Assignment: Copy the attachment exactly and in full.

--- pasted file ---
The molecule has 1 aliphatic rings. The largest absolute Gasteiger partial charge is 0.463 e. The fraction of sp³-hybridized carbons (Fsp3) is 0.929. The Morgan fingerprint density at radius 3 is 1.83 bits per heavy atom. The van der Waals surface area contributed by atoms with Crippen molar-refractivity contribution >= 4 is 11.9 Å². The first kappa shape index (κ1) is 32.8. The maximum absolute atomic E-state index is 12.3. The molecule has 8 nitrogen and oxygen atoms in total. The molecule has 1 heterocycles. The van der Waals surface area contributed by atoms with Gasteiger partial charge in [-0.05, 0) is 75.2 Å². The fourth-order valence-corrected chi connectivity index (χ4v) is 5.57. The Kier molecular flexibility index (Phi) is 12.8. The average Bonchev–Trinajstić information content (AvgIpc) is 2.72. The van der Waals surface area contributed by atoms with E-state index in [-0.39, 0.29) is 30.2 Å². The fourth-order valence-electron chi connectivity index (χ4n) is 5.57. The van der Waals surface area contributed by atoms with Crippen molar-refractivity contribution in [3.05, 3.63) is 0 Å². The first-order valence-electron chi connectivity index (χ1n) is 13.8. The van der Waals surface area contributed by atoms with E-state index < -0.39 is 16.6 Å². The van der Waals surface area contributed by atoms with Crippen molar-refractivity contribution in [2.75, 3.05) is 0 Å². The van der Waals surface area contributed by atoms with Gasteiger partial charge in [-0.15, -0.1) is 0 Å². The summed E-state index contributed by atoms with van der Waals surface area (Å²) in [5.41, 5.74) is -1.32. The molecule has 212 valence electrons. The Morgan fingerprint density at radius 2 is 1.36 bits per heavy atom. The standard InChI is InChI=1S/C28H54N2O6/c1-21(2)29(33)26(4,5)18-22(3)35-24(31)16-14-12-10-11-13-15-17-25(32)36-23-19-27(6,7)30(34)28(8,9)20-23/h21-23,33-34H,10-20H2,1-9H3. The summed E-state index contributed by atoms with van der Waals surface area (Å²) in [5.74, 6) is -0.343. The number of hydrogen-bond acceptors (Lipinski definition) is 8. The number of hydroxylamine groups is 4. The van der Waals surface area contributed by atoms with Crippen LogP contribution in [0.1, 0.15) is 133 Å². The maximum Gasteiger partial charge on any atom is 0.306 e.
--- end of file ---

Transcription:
The molecule has 1 aliphatic rings. The largest absolute Gasteiger partial charge is 0.463 e. The fraction of sp³-hybridized carbons (Fsp3) is 0.929. The Morgan fingerprint density at radius 3 is 1.83 bits per heavy atom. The van der Waals surface area contributed by atoms with Crippen molar-refractivity contribution >= 4 is 11.9 Å². The first kappa shape index (κ1) is 32.8. The maximum absolute atomic E-state index is 12.3. The molecule has 8 nitrogen and oxygen atoms in total. The molecule has 1 heterocycles. The van der Waals surface area contributed by atoms with Gasteiger partial charge in [-0.05, 0) is 75.2 Å². The fourth-order valence-corrected chi connectivity index (χ4v) is 5.57. The Kier molecular flexibility index (Phi) is 12.8. The average Bonchev–Trinajstić information content (AvgIpc) is 2.72. The van der Waals surface area contributed by atoms with E-state index in [-0.39, 0.29) is 30.2 Å². The fourth-order valence-electron chi connectivity index (χ4n) is 5.57. The van der Waals surface area contributed by atoms with Crippen molar-refractivity contribution in [3.05, 3.63) is 0 Å². The first-order valence-electron chi connectivity index (χ1n) is 13.8. The van der Waals surface area contributed by atoms with E-state index < -0.39 is 16.6 Å². The van der Waals surface area contributed by atoms with Crippen molar-refractivity contribution in [2.75, 3.05) is 0 Å². The van der Waals surface area contributed by atoms with Gasteiger partial charge in [-0.15, -0.1) is 0 Å². The summed E-state index contributed by atoms with van der Waals surface area (Å²) in [5.41, 5.74) is -1.32. The molecule has 212 valence electrons. The Morgan fingerprint density at radius 2 is 1.36 bits per heavy atom. The standard InChI is InChI=1S/C28H54N2O6/c1-21(2)29(33)26(4,5)18-22(3)35-24(31)16-14-12-10-11-13-15-17-25(32)36-23-19-27(6,7)30(34)28(8,9)20-23/h21-23,33-34H,10-20H2,1-9H3. The summed E-state index contributed by atoms with van der Waals surface area (Å²) in [5.74, 6) is -0.343. The number of hydrogen-bond acceptors (Lipinski definition) is 8. The number of hydroxylamine groups is 4. The van der Waals surface area contributed by atoms with Crippen LogP contribution in [0.1, 0.15) is 133 Å². The maximum Gasteiger partial charge on any atom is 0.306 e.